Gnolls

Differences between Elfhamish gnolls and Mboshu Gnolls.

Elfhamish gnolls are based on striped hyenas. Mboshu gnolls are based on spotted hyenas.

  • Elfhamish gnolls have larger crests down their spine and bushier tales. Their fur is striped. Their faces are a little more doglike and their ears are pointed.
  • Mboshu gnolls have spotted fur and sparse tails. Their faces are more bearlike and their ears are rounded.
  • Elfhamish gnolls live primarily in Runfield and the northern areas. They have thicker fur coats as protection against the cold. They also tend to put on a little padding in the autumn as the season grows colder.
  • Elfhamish gnolls are about 20% smaller. They are both shorter and less bulky.
  • There is little sexual dimorphism among Elfhamish gnolls. Unless a female is pregnant or nursing it is hard to tell the two genders apart without making them drop their pants. Both are equally aggressive.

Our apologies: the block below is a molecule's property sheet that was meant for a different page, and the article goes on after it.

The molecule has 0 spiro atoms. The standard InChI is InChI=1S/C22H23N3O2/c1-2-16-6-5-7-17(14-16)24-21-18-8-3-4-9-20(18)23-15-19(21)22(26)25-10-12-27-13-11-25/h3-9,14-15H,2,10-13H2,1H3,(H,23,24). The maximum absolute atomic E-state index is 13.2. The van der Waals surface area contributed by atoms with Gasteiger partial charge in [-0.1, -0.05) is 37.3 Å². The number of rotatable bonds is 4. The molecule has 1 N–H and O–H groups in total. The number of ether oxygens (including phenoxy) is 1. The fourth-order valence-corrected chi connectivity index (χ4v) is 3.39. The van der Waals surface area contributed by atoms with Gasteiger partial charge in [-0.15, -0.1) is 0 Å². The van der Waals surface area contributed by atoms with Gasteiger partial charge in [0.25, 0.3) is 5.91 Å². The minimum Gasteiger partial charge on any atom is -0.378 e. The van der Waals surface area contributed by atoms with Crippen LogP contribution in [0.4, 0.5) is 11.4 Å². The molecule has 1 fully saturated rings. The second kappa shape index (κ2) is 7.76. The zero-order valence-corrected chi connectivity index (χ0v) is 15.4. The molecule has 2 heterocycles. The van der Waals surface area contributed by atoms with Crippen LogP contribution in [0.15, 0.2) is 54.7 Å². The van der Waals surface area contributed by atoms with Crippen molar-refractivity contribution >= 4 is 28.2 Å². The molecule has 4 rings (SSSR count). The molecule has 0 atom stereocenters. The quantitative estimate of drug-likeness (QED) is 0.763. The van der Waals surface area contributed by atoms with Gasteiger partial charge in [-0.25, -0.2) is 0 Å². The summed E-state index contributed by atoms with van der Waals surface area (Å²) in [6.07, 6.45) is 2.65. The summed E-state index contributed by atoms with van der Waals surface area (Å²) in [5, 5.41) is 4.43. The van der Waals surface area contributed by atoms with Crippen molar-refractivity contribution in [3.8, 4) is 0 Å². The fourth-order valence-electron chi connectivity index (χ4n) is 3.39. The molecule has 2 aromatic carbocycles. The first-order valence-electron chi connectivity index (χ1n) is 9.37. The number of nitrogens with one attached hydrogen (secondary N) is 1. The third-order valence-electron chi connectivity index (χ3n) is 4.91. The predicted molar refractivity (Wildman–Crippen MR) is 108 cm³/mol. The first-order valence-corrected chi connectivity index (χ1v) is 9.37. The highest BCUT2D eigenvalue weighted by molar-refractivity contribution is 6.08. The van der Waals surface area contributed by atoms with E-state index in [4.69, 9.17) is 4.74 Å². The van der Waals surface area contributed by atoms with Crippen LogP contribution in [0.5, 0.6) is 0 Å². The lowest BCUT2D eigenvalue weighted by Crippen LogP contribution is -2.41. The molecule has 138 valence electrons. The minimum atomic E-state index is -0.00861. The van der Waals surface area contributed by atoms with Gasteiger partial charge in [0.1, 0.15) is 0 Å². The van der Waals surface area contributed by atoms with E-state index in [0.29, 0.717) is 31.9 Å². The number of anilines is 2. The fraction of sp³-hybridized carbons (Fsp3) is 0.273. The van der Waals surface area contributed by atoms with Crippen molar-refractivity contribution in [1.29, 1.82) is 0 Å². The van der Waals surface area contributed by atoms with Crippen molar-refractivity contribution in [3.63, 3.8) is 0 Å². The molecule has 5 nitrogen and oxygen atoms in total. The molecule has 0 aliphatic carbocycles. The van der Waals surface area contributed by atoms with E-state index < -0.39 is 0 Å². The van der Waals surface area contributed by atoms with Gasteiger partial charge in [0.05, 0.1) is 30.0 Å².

• There is more sexual dimorphism in spotted Mboshu gnolls. Females tend to be larger by about 10%. Females are more likely to be territorial than males and are much more agressive.
  • Elfhamish gnolls do not commit fratricide as pups.
  • Mboshu gnolls lose about 25% of their pups to fratricide
  • Elfhamish gnoll packs are about half the size of Mboshu gnolls.
  • The prosocial Mboshu gnolls are slightly smarter and far more apt to work cooperatively
  • Although both are scavengers, Mboshu gnolls prefer to hunt for the majority of their diet. (Striped gnolls adapted to life scavenging near settlements. There are no settlements for spotted gnolls to scavenge at)
  • Striped gnolls form monogamous pair-bonds.
  • Spotted gnolls are more promiscuous and do not form pair bonds (although the females do prefer males they are friendly with.)
  • Elfhame gnolls have better eyesight. Mboshu gnolls rely more on scent.
  • Elfhame gnolls have territories that will overlap. Mboshu gnolls fiercely defend their borders and when they have to through another territory they will go out of their way to appear friendly and non-threatening.

Gnolls

Cartographies and Colonies LXV